This week, Grand Touring 7 released an update patch that gave it one of the hardest falls from grace a video game has seen since the great Cyberpunk 2077 debacle of 2020.
Update 1.07 went live late on March 16, but the patch had an error that forced developer Polyphony Digital to shut down the game’s servers for around 30 hours beforehand. GT7 was completely accessible again. As you can guess, the players were not happy. (However, 30 hours of downtime may seem insignificant compared to players in Russia who don’t have the game at all again.)
The problem with that is GT7The single player career mode requires a constant online connection. Thus, if a user’s Internet is down, or in this case, the GT7 servers are down, players can only access a limited selection of brand new game features that many of them paid at least $60 for. People were naturally crazy.
But to make matters worse, update 1.07 significantly reduced payouts for some events, making it more difficult to earn in-game credits and thus encouraging players to spend real money in in-game currency.
The resulting backlash against microtransactions was swift and predictable.
As the backlash grew, Grand tourism director Kazunori “Kaz” Yamauchi wrote a blog post apologizing, explaining why the servers were down for so long, and talking about adjusted payouts.
“Immediately prior to the release of Update 1.07, we discovered an issue where the game was not starting correctly in some cases on product versions for PS4 and PS5,” Yamauchi wrote. “This was a rare issue that was not seen in development hardware testing or pre-release QA sessions, but in order to prioritize the safety of users’ save data, we have decided to discontinue the release of Update 1.07 and make a patch update to 1.08.
As for the lower payouts, Kazunori said he wants players to “enjoy lots of cars and races even without microtransactions.” However, he also wanted to limit repetitive gameplay and emphasize the value of GT7the virtual cars of compared to their real counterparts.
“The price of cars is an important element that conveys their value and rarity, so I think it’s important that it be tied to real world prices,” Yamauchi wrote. “I want to do GT7 a game where you can enjoy a variety of cars in different ways, and if possible, you’d like to try to avoid a situation where a player has to mechanically keep replaying certain events over and over again.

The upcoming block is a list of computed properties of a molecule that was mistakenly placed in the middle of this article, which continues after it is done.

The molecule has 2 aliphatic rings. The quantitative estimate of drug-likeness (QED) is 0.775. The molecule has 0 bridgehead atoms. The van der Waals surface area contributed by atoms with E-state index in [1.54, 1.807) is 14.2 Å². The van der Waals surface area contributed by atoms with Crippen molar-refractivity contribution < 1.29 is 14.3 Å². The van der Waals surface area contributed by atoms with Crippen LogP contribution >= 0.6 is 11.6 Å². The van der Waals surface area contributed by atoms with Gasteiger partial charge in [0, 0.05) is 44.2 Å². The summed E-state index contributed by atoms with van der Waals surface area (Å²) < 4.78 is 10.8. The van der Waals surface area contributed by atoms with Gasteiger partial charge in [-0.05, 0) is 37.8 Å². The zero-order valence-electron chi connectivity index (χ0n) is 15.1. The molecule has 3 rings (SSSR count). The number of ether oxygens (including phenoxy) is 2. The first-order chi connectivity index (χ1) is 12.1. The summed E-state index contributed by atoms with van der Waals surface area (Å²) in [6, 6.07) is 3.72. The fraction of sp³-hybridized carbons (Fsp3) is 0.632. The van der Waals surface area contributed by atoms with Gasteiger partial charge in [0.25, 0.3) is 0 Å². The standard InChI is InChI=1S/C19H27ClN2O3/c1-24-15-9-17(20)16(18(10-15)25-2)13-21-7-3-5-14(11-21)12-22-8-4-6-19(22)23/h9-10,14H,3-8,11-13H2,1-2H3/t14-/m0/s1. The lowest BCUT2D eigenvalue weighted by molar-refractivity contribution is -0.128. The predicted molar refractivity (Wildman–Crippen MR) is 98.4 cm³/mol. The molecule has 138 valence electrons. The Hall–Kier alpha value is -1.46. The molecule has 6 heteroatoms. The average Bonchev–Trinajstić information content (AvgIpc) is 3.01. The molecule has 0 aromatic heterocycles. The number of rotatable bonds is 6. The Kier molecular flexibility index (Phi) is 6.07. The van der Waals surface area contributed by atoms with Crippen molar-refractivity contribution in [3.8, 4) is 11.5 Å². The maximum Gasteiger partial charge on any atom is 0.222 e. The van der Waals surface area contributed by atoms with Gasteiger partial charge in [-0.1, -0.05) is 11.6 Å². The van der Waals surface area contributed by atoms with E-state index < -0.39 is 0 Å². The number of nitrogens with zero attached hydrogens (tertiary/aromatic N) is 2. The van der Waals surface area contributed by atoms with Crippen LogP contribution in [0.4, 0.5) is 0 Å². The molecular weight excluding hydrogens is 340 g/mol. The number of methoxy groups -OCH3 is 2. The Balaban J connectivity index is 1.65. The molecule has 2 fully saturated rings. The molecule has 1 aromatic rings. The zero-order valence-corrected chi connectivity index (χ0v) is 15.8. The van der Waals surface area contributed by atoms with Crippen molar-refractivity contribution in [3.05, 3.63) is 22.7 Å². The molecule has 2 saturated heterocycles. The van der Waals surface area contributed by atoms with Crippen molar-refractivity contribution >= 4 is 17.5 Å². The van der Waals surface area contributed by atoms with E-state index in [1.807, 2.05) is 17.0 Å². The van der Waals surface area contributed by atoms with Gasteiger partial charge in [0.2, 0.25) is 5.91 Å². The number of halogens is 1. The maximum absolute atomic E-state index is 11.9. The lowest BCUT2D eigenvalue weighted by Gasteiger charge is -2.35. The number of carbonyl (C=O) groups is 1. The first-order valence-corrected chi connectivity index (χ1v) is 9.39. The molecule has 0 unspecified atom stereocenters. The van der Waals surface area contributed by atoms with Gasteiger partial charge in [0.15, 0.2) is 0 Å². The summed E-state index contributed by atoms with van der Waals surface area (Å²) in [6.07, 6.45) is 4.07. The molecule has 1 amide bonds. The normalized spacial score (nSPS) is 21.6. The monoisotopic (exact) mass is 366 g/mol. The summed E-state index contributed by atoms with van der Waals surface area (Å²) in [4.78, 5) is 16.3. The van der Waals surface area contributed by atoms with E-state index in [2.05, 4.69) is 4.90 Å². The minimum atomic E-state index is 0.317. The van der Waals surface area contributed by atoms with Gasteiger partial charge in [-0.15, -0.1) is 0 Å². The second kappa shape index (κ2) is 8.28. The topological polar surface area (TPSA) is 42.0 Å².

What Yamauchi is probably referring to is the practice of “grinding”. Grinding is a technique used by players in which they will identify race events that pay out the most in-game currency and take the least amount of time to complete. They will then run this race repeatedly to earn a large number of credits in a relatively short period of time. Due to high car prices in GT7players were constantly looking for the best races to make quick money in the game. The recent update’s payout adjustments seem to specifically target these players by reducing payouts for shorter events.
Before GT7the game was inundated with rave reviews from major indie game stores. The readeris clean GT7 critic summed up the game as “an expansive, gorgeous and nostalgic love letter to GT fans 25 years in the making, but that might seem dated and laborious compared to modern competitors.
However, GT7The microtransactions of didn’t go live until after its public release, so reviewers didn’t experience them during the review period. I can’t say for sure how this would have affected the review scores, but I can assume that they probably would have been much lower if these reviewers knew how the microtransactions would work.
The prolonged outage and pressure on players to use microtransactions has led to some players being delisted Grand Touring 7 as “fundamentally broken”.
Additionally, users have taken matters into their own hands by “review bombing” GT7. As of this writing, the game has a user score of just 2.2 out of 10 on Metacritic.
The release of GT7 marks the 25th anniversary of the series. Yet a single update may have ruined this celebration.
Based in Long Beach, California, Andrew Beckford was fortunate to grow up surrounded by California automotive culture. He has covered auto shows, cars, racing games and motorsports for great street, EngineBiscuitand MotorworldHype.
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